THE State Government will start building the long-waited $18.3 million principle shared path (PSP) for cyclists commuting through Cottesloe to Mosman Park in December.
“Prioritising construction of this missing link will address safety and accessibility concerns by providing a continuous off-road facility between Perth and Fremantle, reducing the potential for conflict with road traffic and providing a high-quality link to key tourist attractions,” Transport Minister Rita Saffioti said, announcing the start this morning.
The Government decided to speed up construction of the missing 2.8km section of the Perth to Fremantle PSP between Grant Street in Cottesloe and Mosman Park’s Victoria Street train station in the 2018-19 Budget, with completion expected mid-2019.
During the Cottesloe by-election earlier this year, PSP advocates claimed Cottesloe had the second-highest rate of bike accidents in Perth, mainly because the gap forced cyclists to go shoulder to shoulder with truck and traffic on narrow and congested Curtin Avenue.
Ms Saffioti said the Government had worked closely with Cottesloe Council on a route that would fill the gap, improve connections and safety to get cyclists to schools, and also the Mosman Park Activity centre further south.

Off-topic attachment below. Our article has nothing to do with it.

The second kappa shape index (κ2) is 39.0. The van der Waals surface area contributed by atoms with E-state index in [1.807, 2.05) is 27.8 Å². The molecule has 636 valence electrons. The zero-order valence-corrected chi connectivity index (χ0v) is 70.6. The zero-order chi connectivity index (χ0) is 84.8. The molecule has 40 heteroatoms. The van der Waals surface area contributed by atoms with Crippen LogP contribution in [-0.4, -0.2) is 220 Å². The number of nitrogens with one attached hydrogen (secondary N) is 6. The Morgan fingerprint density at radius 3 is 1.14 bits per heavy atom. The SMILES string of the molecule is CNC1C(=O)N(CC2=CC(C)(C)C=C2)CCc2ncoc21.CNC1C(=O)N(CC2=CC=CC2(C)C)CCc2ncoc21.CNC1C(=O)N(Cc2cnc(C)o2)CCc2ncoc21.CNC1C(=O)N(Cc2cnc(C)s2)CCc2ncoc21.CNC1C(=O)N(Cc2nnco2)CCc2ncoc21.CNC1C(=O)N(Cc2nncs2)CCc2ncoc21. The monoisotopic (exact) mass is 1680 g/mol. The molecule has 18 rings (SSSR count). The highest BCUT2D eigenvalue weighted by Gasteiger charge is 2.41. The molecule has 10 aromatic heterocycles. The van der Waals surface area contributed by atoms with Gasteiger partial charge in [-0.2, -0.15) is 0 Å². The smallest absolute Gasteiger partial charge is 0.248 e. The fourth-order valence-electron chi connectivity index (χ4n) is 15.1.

She said after the Cottesloe gap was completed the Government would continue design and construction of the PSP through North Fremantle and over the Swan River to Fremantle.
PSP campaigner Michael Thomas lobbied for filling the gap during the Cottesloe by-election earlier this year, and he said it was now up to lobby groups such as Perth to port to ensure councils connected the route to attractions such as Cottesloe and Mosman Park beaches, school and shops.
“We also look forwards to working on the proposed planting of Carnaby’s cockatoo habitat near ecological point of interest on the route, which we understand will be off the PSP for safety,” Mr Thomas said.
Fremantle MLA Simone McGurk said these upgrades can’t come soon enough for Freo residents cycling into the CBD.
“Cyclists are currently forced to share a busy stretch of road with motorists during peak hour,” she said.